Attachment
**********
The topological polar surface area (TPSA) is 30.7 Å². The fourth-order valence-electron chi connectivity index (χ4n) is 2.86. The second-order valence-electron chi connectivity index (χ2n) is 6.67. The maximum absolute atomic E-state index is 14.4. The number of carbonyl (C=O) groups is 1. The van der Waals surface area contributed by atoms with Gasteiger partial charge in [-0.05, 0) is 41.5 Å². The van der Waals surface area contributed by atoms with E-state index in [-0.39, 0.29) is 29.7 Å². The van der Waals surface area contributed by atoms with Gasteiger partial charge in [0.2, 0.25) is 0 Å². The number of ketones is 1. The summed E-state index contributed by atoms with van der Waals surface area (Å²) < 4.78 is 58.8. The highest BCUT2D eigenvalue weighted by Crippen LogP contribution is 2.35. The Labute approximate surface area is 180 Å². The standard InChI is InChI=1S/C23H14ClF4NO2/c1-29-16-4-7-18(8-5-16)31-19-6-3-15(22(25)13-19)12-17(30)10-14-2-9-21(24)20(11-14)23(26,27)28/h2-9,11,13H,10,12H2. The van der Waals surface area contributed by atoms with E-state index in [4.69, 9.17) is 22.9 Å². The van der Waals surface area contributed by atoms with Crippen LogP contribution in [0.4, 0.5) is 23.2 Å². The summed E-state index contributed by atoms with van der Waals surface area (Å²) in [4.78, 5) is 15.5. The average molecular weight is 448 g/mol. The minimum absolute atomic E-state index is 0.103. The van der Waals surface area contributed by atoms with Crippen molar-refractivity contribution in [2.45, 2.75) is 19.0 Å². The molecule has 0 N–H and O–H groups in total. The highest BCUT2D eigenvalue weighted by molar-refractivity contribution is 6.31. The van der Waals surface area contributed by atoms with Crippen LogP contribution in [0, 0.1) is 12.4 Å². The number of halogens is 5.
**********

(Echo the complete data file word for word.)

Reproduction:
The topological polar surface area (TPSA) is 30.7 Å². The fourth-order valence-electron chi connectivity index (χ4n) is 2.86. The second-order valence-electron chi connectivity index (χ2n) is 6.67. The maximum absolute atomic E-state index is 14.4. The number of carbonyl (C=O) groups is 1. The van der Waals surface area contributed by atoms with Gasteiger partial charge in [-0.05, 0) is 41.5 Å². The van der Waals surface area contributed by atoms with E-state index in [-0.39, 0.29) is 29.7 Å². The van der Waals surface area contributed by atoms with Gasteiger partial charge in [0.2, 0.25) is 0 Å². The number of ketones is 1. The summed E-state index contributed by atoms with van der Waals surface area (Å²) < 4.78 is 58.8. The highest BCUT2D eigenvalue weighted by Crippen LogP contribution is 2.35. The Labute approximate surface area is 180 Å². The standard InChI is InChI=1S/C23H14ClF4NO2/c1-29-16-4-7-18(8-5-16)31-19-6-3-15(22(25)13-19)12-17(30)10-14-2-9-21(24)20(11-14)23(26,27)28/h2-9,11,13H,10,12H2. The van der Waals surface area contributed by atoms with E-state index in [4.69, 9.17) is 22.9 Å². The van der Waals surface area contributed by atoms with Crippen LogP contribution in [0.4, 0.5) is 23.2 Å². The summed E-state index contributed by atoms with van der Waals surface area (Å²) in [4.78, 5) is 15.5. The average molecular weight is 448 g/mol. The minimum absolute atomic E-state index is 0.103. The van der Waals surface area contributed by atoms with Crippen molar-refractivity contribution in [2.45, 2.75) is 19.0 Å². The molecule has 0 N–H and O–H groups in total. The highest BCUT2D eigenvalue weighted by molar-refractivity contribution is 6.31. The van der Waals surface area contributed by atoms with Crippen LogP contribution in [0, 0.1) is 12.4 Å². The number of halogens is 5.